ESSA to Tackle Payment Security on “Hybrid” Projects
NESCA’s State affiliate, the Empire State Subcontractors Association (ESSA) has adopted a legislation program for 2019. The program will include several “carry-over” bills from 2018 and one new legislative proposal.
A top priority for the upcoming legislative session will be legislation that came very close to passage in both houses during the 2018 session. This proposal would define the term “substantial completion” on public projects and would require the timely preparation of punch lists by public owners (within 45 days after substantial completion has been reached) to prevent delays in final payment and release of retainage. This bill also requires the contractor to submit to each subcontractor a written list of their punch list items within seven days after receiving the punch list from the owner. Last year this bill passed in the Senate and made its way through the committee process in the Assembly, but fell short of an Assembly floor vote when the legislative session ended in June.
The two additional carry-over bills would (1) limit retainage to no more than 5% on private projects and (2) limit subcontractor liability by prohibiting certain additional insured provisions in construction contracts.
ESSA’s new legislative proposal would amend Section 5 of the NYS Lien Law to provide payment security to contractors and subcontractors performing work on “hybrid” projects, that is, projects being built by private developers with private funds, but on public land. Contractors and subcontractors do not have lien rights on such projects. The need for this legislation stems from a recent Court of Appeals decision called Skanska USA Building, Inc. v. Atlantic Yards B2 Owner, LLC and Forest City Ratner Companies, LLC. The Court’s decision in this case basically neutralized legislation that ESSA was successful in getting enacted back in 2004 which also was intended to provide payment security to contractors and subcontractors on hybrid projects. The 2004 legislation required that private developers on hybrid projects must post a bond or other form of undertaking guaranteeing prompt payment of moneys due the contractor and subcontractors.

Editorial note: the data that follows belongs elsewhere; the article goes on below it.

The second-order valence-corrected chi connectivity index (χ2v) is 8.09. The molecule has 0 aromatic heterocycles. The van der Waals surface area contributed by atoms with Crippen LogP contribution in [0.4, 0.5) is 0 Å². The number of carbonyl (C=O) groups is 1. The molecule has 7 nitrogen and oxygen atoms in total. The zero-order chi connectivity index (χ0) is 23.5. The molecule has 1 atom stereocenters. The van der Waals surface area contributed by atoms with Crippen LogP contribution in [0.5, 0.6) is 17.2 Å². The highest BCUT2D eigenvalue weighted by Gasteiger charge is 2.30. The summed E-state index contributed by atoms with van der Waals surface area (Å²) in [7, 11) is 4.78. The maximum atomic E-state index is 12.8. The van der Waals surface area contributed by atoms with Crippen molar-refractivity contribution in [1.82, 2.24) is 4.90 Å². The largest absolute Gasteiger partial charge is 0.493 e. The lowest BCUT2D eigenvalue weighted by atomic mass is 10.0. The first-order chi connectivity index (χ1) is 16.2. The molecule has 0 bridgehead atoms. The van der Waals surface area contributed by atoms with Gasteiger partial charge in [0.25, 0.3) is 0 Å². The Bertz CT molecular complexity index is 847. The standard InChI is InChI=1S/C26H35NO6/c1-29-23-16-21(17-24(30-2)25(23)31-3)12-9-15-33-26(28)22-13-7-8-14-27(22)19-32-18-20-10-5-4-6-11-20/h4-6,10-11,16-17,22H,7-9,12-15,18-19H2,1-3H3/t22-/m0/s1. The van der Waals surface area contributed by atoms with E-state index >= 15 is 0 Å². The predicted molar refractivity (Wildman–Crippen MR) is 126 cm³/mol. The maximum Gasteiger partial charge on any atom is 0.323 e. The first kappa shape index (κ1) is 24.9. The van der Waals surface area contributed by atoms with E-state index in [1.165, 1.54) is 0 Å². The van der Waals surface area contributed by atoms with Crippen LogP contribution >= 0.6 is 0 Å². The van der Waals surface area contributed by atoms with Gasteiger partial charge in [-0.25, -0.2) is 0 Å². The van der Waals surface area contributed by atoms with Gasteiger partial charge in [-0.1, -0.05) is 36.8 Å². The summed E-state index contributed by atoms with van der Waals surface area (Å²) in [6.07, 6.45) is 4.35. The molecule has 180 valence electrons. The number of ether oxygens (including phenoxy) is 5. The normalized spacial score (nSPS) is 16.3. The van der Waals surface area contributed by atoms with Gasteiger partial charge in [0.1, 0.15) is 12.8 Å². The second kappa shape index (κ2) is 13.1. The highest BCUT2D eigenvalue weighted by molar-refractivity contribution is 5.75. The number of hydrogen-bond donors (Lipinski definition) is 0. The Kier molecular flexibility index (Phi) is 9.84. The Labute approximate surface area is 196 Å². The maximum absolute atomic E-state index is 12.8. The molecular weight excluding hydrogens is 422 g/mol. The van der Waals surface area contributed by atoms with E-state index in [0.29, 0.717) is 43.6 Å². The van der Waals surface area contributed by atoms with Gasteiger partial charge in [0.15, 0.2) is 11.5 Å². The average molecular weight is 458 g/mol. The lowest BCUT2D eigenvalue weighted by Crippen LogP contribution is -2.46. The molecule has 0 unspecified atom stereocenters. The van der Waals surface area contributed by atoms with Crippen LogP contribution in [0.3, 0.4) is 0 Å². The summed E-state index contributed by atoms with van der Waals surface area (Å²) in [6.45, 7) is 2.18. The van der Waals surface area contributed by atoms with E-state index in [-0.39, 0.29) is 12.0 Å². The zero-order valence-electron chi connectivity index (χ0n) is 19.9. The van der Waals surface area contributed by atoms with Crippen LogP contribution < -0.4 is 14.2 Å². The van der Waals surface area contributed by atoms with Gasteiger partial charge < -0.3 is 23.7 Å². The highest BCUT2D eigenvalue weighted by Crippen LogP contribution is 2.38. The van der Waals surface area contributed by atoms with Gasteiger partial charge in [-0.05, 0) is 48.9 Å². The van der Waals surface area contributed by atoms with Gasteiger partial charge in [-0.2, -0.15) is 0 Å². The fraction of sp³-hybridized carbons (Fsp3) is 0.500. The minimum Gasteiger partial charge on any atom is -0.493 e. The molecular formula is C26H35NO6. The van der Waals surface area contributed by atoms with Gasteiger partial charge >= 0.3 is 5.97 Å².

Unfortunately, the Court found that a “completion guarantee” provided by the developer on this project to the public owner fell within the bounds of “other form of undertaking”. This basically made ESSA’s 2004 amendment to the Lien Law meaningless because a completion guarantee is not the type of payment security that was contemplated when the bill was drafted. A completion guarantee is more akin to a performance bond (which protects the owner) than a payment bond (which protects those performing the work).
It is ESSA’s position that any alternative undertaking must provide substantially equivalent protection to that provided by a payment bond. The alternative undertaking should be a financial arrangement that would afford an unpaid contractor, subcontractor, laborer or provider of materials, a fund of money, or an asset, available for predictable and prompt payment. A completion guarantee is not the functional equivalent of a bond, and provides no real payment security to contractors and subcontractors.
ESSA’s new amendment to Section 5 of the Lien Law will replace “other form of undertaking” with language requiring a letter of credit or other form of collateral financial security approved by a federal or state financial regulator.
This story is printed with permission from ESSA.